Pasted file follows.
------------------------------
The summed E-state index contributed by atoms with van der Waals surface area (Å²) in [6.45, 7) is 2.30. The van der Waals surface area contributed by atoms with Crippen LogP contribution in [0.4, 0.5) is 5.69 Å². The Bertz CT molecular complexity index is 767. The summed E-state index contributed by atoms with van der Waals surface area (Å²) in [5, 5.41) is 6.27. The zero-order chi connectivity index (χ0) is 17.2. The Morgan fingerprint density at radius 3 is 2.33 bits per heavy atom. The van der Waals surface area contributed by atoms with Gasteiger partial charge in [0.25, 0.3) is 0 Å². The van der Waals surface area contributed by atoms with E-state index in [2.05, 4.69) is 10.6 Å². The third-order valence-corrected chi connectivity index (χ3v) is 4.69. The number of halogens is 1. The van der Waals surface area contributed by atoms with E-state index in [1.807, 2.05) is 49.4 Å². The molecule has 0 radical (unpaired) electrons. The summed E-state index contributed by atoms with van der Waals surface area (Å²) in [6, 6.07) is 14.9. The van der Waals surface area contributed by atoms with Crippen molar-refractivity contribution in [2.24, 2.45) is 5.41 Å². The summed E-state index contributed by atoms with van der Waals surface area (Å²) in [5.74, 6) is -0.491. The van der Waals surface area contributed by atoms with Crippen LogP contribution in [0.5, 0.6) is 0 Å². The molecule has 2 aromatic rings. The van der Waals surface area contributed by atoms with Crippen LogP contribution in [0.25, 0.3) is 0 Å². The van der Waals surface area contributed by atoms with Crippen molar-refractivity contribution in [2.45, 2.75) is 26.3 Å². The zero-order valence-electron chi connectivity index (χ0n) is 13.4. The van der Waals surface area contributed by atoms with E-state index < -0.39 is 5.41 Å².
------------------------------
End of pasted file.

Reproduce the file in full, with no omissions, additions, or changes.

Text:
The summed E-state index contributed by atoms with van der Waals surface area (Å²) in [6.45, 7) is 2.30. The van der Waals surface area contributed by atoms with Crippen LogP contribution in [0.4, 0.5) is 5.69 Å². The Bertz CT molecular complexity index is 767. The summed E-state index contributed by atoms with van der Waals surface area (Å²) in [5, 5.41) is 6.27. The zero-order chi connectivity index (χ0) is 17.2. The Morgan fingerprint density at radius 3 is 2.33 bits per heavy atom. The van der Waals surface area contributed by atoms with Gasteiger partial charge in [0.25, 0.3) is 0 Å². The van der Waals surface area contributed by atoms with E-state index in [2.05, 4.69) is 10.6 Å². The third-order valence-corrected chi connectivity index (χ3v) is 4.69. The number of halogens is 1. The van der Waals surface area contributed by atoms with E-state index in [1.807, 2.05) is 49.4 Å². The molecule has 0 radical (unpaired) electrons. The summed E-state index contributed by atoms with van der Waals surface area (Å²) in [6, 6.07) is 14.9. The van der Waals surface area contributed by atoms with Crippen molar-refractivity contribution in [2.24, 2.45) is 5.41 Å². The summed E-state index contributed by atoms with van der Waals surface area (Å²) in [5.74, 6) is -0.491. The van der Waals surface area contributed by atoms with Crippen LogP contribution in [0.5, 0.6) is 0 Å². The molecule has 2 aromatic rings. The van der Waals surface area contributed by atoms with Crippen LogP contribution in [0.25, 0.3) is 0 Å². The van der Waals surface area contributed by atoms with Crippen molar-refractivity contribution in [2.45, 2.75) is 26.3 Å². The zero-order valence-electron chi connectivity index (χ0n) is 13.4. The van der Waals surface area contributed by atoms with E-state index < -0.39 is 5.41 Å².